I held a little girl in my arms, recognizing the facts. She was five years old and had been shot in the face. She had been shot and her family killed simply because her father was a policeman. This was the reality of al Qaeda -- a reality my Troopers and I had just begun to face as the terrorist network worked to destroy the families of the security and government officials so the people lose their will to support progress.

My team in Diyala fought day in and day out to destroy the terrorists and bring peace to an area plagued for years by violence, destruction and neglect. Going places no man or woman should ever have to go and seeing sights no man or woman should ever have to see, my Soldiers, Marines, Sailors, and Airmen remained dedicated to their mission and determined to accomplish that which they were sent to do.

Al Qaeda was carrying out attacks across the province. The terrorist network in Iraq imposed it's will in the province through fear, death, torture, and intimidation.  The atrocities committed by al Qaeda in Iraq and Iranian-sponsored Special Groups cannot be adequately described, but were witnessed daily by our men- and women-in-arms. It is important to know that our enemy is ruthless, inhumane, and capable of the most depraved forms of torture, mutilation and killing of innocents that could be imagined.  As we encountered these grizzly tactics, we felt as if we were looking into the depths of hell.  

Yet in the toughest of environments, the courage, charity and goodness of our team shone through like bright lights in the midst of darkness.  Their capabilities are indescribable - their sacrifices are great.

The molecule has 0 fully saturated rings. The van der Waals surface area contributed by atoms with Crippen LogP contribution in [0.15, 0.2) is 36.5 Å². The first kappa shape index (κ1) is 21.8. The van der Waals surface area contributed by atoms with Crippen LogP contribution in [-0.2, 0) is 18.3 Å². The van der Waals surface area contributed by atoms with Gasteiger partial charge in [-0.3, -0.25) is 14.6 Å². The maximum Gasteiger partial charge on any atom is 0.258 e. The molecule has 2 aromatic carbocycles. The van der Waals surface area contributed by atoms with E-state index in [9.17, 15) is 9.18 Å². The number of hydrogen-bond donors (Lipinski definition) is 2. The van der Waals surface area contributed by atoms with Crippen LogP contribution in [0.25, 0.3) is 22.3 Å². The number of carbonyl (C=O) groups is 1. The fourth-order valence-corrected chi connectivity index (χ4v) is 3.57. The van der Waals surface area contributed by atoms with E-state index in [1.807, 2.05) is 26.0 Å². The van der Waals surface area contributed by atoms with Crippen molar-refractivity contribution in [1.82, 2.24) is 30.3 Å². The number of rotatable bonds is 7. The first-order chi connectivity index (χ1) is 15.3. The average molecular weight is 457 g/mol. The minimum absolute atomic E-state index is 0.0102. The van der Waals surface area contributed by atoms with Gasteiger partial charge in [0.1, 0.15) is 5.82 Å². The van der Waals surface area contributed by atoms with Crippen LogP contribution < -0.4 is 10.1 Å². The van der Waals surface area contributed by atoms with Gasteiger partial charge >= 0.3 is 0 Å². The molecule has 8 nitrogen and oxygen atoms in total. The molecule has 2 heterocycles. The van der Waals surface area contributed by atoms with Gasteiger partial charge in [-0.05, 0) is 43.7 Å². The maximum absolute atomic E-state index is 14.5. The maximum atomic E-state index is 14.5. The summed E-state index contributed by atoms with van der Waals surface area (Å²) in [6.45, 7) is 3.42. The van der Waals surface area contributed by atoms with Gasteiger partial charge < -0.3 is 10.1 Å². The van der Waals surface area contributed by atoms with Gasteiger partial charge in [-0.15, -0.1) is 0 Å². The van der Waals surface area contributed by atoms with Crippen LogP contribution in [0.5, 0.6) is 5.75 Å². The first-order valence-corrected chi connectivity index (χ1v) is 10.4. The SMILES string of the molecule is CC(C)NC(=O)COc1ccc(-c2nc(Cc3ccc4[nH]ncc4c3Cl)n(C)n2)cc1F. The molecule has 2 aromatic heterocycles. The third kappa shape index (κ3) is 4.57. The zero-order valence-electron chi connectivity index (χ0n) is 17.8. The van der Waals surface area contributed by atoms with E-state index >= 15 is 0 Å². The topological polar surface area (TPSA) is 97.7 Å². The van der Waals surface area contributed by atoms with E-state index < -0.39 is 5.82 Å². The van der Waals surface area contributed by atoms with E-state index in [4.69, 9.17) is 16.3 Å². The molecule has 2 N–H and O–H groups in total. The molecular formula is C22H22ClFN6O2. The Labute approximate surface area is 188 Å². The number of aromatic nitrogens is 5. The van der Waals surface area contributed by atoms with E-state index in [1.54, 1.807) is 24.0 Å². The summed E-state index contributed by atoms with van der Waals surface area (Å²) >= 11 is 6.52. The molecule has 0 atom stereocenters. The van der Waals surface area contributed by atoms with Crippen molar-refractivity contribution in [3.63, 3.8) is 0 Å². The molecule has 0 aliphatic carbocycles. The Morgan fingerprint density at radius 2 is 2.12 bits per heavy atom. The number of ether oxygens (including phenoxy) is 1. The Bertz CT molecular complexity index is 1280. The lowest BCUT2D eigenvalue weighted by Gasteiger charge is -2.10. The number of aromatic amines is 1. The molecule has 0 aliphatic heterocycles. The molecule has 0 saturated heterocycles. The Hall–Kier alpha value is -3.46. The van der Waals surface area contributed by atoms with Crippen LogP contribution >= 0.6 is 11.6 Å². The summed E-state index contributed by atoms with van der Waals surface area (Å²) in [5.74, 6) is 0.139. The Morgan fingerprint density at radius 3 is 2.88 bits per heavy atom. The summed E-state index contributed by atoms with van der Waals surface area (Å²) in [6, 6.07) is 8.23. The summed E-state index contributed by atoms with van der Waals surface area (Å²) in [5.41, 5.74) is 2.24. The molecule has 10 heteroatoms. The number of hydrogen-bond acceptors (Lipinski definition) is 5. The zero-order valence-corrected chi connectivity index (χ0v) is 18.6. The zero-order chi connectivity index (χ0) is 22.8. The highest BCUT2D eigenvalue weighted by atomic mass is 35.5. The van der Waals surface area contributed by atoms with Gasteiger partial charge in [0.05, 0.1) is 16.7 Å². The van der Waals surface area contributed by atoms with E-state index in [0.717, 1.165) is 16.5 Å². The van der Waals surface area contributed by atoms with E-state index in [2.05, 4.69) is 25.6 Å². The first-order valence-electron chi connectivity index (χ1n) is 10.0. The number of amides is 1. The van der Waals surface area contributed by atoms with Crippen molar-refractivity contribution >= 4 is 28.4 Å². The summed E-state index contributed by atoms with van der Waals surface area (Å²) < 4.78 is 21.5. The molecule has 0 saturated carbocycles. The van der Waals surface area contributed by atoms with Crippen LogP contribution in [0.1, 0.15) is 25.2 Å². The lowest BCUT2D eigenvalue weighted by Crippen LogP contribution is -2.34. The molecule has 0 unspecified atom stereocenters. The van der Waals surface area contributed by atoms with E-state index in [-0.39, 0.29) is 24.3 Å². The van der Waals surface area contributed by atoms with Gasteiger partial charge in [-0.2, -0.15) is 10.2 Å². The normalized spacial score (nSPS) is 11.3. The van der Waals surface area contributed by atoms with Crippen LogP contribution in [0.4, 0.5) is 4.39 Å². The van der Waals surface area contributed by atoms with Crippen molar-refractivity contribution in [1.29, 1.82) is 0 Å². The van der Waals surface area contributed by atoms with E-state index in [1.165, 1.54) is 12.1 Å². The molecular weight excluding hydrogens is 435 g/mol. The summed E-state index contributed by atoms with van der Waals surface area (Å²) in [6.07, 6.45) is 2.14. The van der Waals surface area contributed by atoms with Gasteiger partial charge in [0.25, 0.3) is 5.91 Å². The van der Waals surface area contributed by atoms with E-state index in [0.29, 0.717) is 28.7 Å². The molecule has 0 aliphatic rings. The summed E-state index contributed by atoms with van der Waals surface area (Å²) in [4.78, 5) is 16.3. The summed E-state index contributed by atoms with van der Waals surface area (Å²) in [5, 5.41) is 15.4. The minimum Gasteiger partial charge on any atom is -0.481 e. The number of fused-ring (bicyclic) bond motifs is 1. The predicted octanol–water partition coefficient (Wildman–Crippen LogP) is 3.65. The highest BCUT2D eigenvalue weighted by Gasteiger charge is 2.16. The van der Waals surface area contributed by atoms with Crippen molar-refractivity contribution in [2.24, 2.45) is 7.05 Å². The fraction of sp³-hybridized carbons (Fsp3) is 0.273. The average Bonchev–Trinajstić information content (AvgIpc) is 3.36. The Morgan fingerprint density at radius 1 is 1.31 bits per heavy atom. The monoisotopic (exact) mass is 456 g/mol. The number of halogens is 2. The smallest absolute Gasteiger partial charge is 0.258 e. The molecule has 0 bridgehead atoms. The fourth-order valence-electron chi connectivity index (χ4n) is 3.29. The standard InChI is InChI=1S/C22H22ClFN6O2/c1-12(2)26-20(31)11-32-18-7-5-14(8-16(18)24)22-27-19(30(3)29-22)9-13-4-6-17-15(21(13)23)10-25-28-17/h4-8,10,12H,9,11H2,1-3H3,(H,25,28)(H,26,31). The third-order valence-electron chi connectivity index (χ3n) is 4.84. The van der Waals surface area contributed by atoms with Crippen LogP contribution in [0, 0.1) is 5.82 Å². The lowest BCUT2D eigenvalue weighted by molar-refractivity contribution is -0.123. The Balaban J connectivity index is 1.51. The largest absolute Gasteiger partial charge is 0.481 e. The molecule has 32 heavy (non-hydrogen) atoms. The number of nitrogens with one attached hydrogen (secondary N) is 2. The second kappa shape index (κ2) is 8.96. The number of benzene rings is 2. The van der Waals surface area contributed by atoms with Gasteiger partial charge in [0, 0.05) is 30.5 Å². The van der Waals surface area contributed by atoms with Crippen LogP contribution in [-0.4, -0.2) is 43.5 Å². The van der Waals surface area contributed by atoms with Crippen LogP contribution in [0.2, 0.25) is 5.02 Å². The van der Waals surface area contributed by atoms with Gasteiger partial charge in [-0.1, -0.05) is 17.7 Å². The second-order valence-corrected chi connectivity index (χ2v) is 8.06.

Heroes such as Private First Class Steven Cornford, Command Sergeant Major Rodney Harris and Staff Sergeant Donnie Dixon showed great courage and leadership under fire. 

Staff Sgt. Donnie Dixon of Miami, Florida, was a member, more importantly a leader, of my Personal Security Detachment; and had been a member of my Bradley Fighting Vehicle crew since my assumption of command in July 2005. Highly respected by his peers and subordinates, Dixon was a quiet, yet strong leader and warrior. He embodies all that is the American Soldier.

September 24, 2007, Dixon and several other members of my PSD were providing security while I met with provincial and local leaders about reconciliation. Following the breaking of the fast feast for Ramadan, a suicide bomber detonated on the front steps of a mosque, about three meters from where I was standing. The blast killed 24 citizens and wounded 37 people, one of whom was Dixon.